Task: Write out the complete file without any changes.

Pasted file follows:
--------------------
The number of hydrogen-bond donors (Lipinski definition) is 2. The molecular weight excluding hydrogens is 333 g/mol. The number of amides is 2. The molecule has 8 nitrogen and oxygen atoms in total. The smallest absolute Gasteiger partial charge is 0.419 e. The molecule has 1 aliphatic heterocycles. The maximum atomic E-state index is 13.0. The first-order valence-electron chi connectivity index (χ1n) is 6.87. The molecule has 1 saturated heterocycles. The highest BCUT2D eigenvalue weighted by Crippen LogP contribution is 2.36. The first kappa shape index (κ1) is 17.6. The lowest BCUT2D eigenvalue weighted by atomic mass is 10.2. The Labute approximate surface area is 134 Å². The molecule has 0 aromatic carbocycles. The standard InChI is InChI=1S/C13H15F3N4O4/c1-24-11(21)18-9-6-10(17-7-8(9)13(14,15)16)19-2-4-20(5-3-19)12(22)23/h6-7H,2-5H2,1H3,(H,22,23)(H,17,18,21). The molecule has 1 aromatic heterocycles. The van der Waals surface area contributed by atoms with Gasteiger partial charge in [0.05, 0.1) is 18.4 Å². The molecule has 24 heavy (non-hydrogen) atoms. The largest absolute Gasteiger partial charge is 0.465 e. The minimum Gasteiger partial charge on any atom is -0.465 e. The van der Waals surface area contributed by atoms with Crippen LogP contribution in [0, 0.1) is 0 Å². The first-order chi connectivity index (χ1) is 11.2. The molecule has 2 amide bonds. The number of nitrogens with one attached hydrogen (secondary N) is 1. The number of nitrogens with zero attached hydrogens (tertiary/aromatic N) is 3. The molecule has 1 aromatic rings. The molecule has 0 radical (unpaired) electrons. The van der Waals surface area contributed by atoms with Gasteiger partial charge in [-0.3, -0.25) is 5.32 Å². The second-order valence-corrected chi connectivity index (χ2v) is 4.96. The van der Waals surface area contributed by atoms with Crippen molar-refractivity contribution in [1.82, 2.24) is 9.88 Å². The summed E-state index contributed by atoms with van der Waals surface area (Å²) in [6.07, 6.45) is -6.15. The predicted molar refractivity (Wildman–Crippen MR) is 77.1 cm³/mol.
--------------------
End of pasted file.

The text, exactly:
The number of hydrogen-bond donors (Lipinski definition) is 2. The molecular weight excluding hydrogens is 333 g/mol. The number of amides is 2. The molecule has 8 nitrogen and oxygen atoms in total. The smallest absolute Gasteiger partial charge is 0.419 e. The molecule has 1 aliphatic heterocycles. The maximum atomic E-state index is 13.0. The first-order valence-electron chi connectivity index (χ1n) is 6.87. The molecule has 1 saturated heterocycles. The highest BCUT2D eigenvalue weighted by Crippen LogP contribution is 2.36. The first kappa shape index (κ1) is 17.6. The lowest BCUT2D eigenvalue weighted by atomic mass is 10.2. The Labute approximate surface area is 134 Å². The molecule has 0 aromatic carbocycles. The standard InChI is InChI=1S/C13H15F3N4O4/c1-24-11(21)18-9-6-10(17-7-8(9)13(14,15)16)19-2-4-20(5-3-19)12(22)23/h6-7H,2-5H2,1H3,(H,22,23)(H,17,18,21). The molecule has 1 aromatic heterocycles. The van der Waals surface area contributed by atoms with Gasteiger partial charge in [0.05, 0.1) is 18.4 Å². The molecule has 24 heavy (non-hydrogen) atoms. The largest absolute Gasteiger partial charge is 0.465 e. The minimum Gasteiger partial charge on any atom is -0.465 e. The van der Waals surface area contributed by atoms with Crippen LogP contribution in [0, 0.1) is 0 Å². The first-order chi connectivity index (χ1) is 11.2. The molecule has 2 amide bonds. The number of nitrogens with one attached hydrogen (secondary N) is 1. The number of nitrogens with zero attached hydrogens (tertiary/aromatic N) is 3. The molecule has 1 aromatic rings. The molecule has 0 radical (unpaired) electrons. The van der Waals surface area contributed by atoms with Gasteiger partial charge in [-0.3, -0.25) is 5.32 Å². The second-order valence-corrected chi connectivity index (χ2v) is 4.96. The van der Waals surface area contributed by atoms with Crippen molar-refractivity contribution in [1.82, 2.24) is 9.88 Å². The summed E-state index contributed by atoms with van der Waals surface area (Å²) in [6.07, 6.45) is -6.15. The predicted molar refractivity (Wildman–Crippen MR) is 77.1 cm³/mol.